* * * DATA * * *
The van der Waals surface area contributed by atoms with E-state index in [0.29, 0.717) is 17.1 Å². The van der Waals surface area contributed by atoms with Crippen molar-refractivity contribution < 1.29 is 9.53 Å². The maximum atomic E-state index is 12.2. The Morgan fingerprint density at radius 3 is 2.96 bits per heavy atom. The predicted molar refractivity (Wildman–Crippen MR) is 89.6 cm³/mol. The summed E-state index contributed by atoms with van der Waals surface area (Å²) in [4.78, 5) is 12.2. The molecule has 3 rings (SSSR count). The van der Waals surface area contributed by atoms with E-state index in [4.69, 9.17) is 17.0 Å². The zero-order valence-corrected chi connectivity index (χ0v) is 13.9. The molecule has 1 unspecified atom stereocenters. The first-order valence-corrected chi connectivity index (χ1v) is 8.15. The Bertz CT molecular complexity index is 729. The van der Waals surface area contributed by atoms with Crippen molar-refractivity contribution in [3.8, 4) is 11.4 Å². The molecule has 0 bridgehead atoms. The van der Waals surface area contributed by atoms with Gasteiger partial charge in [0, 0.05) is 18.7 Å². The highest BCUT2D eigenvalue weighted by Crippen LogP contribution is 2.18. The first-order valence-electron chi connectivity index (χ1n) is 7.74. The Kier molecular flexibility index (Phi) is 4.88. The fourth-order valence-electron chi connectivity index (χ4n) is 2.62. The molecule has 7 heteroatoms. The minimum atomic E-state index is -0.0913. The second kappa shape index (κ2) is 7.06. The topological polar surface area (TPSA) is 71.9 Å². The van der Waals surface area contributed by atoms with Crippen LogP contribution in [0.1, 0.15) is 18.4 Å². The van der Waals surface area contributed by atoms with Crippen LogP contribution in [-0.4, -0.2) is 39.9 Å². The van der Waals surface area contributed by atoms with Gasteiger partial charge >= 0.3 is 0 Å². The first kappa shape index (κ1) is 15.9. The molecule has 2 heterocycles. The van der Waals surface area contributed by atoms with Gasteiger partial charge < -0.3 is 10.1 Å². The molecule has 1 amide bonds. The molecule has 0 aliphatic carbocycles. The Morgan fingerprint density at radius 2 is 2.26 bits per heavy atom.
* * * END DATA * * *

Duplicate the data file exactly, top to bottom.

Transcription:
The van der Waals surface area contributed by atoms with E-state index in [0.29, 0.717) is 17.1 Å². The van der Waals surface area contributed by atoms with Crippen molar-refractivity contribution < 1.29 is 9.53 Å². The maximum atomic E-state index is 12.2. The Morgan fingerprint density at radius 3 is 2.96 bits per heavy atom. The predicted molar refractivity (Wildman–Crippen MR) is 89.6 cm³/mol. The summed E-state index contributed by atoms with van der Waals surface area (Å²) in [4.78, 5) is 12.2. The molecule has 3 rings (SSSR count). The van der Waals surface area contributed by atoms with E-state index in [4.69, 9.17) is 17.0 Å². The zero-order valence-corrected chi connectivity index (χ0v) is 13.9. The molecule has 1 unspecified atom stereocenters. The first-order valence-corrected chi connectivity index (χ1v) is 8.15. The Bertz CT molecular complexity index is 729. The van der Waals surface area contributed by atoms with Crippen molar-refractivity contribution in [3.8, 4) is 11.4 Å². The molecule has 0 bridgehead atoms. The van der Waals surface area contributed by atoms with Gasteiger partial charge in [0, 0.05) is 18.7 Å². The highest BCUT2D eigenvalue weighted by Crippen LogP contribution is 2.18. The first-order valence-electron chi connectivity index (χ1n) is 7.74. The Kier molecular flexibility index (Phi) is 4.88. The fourth-order valence-electron chi connectivity index (χ4n) is 2.62. The molecule has 7 heteroatoms. The minimum atomic E-state index is -0.0913. The second kappa shape index (κ2) is 7.06. The topological polar surface area (TPSA) is 71.9 Å². The van der Waals surface area contributed by atoms with Crippen LogP contribution in [0.1, 0.15) is 18.4 Å². The van der Waals surface area contributed by atoms with Crippen LogP contribution in [-0.4, -0.2) is 39.9 Å². The van der Waals surface area contributed by atoms with Gasteiger partial charge >= 0.3 is 0 Å². The first kappa shape index (κ1) is 15.9. The molecule has 2 heterocycles. The van der Waals surface area contributed by atoms with Gasteiger partial charge < -0.3 is 10.1 Å². The molecule has 1 amide bonds. The molecule has 0 aliphatic carbocycles. The Morgan fingerprint density at radius 2 is 2.26 bits per heavy atom.